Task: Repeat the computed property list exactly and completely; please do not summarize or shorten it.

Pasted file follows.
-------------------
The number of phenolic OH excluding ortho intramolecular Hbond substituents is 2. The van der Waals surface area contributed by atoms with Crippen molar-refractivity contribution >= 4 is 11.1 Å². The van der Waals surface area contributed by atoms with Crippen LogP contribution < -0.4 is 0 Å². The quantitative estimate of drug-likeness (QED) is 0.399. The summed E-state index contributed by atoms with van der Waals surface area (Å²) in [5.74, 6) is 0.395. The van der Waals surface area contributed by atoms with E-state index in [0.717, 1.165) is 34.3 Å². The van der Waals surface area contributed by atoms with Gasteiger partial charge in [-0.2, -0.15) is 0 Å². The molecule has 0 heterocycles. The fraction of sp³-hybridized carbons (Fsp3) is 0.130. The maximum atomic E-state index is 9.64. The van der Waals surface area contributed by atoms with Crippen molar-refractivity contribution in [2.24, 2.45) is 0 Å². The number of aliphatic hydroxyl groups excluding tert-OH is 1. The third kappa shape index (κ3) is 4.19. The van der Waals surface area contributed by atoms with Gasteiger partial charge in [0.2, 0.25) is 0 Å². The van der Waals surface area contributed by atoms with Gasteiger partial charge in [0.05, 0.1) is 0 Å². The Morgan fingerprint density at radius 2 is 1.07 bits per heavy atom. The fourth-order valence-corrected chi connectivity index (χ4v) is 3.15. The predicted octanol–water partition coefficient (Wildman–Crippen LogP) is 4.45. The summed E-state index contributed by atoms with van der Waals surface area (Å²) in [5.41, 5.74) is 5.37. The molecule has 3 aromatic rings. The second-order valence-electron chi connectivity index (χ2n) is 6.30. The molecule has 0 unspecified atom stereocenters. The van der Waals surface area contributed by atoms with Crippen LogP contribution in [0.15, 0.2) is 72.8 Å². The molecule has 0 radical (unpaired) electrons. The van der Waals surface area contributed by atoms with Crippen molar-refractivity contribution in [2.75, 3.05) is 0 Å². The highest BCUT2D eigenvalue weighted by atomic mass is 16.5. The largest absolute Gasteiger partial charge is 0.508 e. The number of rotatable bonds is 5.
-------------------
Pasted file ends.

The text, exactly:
The number of phenolic OH excluding ortho intramolecular Hbond substituents is 2. The van der Waals surface area contributed by atoms with Crippen molar-refractivity contribution >= 4 is 11.1 Å². The van der Waals surface area contributed by atoms with Crippen LogP contribution < -0.4 is 0 Å². The quantitative estimate of drug-likeness (QED) is 0.399. The summed E-state index contributed by atoms with van der Waals surface area (Å²) in [5.74, 6) is 0.395. The van der Waals surface area contributed by atoms with E-state index in [0.717, 1.165) is 34.3 Å². The van der Waals surface area contributed by atoms with Gasteiger partial charge in [-0.2, -0.15) is 0 Å². The molecule has 0 heterocycles. The fraction of sp³-hybridized carbons (Fsp3) is 0.130. The maximum atomic E-state index is 9.64. The van der Waals surface area contributed by atoms with Crippen molar-refractivity contribution in [2.24, 2.45) is 0 Å². The number of aliphatic hydroxyl groups excluding tert-OH is 1. The third kappa shape index (κ3) is 4.19. The van der Waals surface area contributed by atoms with Gasteiger partial charge in [0.2, 0.25) is 0 Å². The van der Waals surface area contributed by atoms with Gasteiger partial charge in [0.05, 0.1) is 0 Å². The Morgan fingerprint density at radius 2 is 1.07 bits per heavy atom. The fourth-order valence-corrected chi connectivity index (χ4v) is 3.15. The predicted octanol–water partition coefficient (Wildman–Crippen LogP) is 4.45. The summed E-state index contributed by atoms with van der Waals surface area (Å²) in [5.41, 5.74) is 5.37. The molecule has 3 aromatic rings. The second-order valence-electron chi connectivity index (χ2n) is 6.30. The molecule has 0 unspecified atom stereocenters. The van der Waals surface area contributed by atoms with Crippen LogP contribution in [0.15, 0.2) is 72.8 Å². The molecule has 0 radical (unpaired) electrons. The van der Waals surface area contributed by atoms with Crippen molar-refractivity contribution in [2.75, 3.05) is 0 Å². The highest BCUT2D eigenvalue weighted by atomic mass is 16.5. The largest absolute Gasteiger partial charge is 0.508 e. The number of rotatable bonds is 5.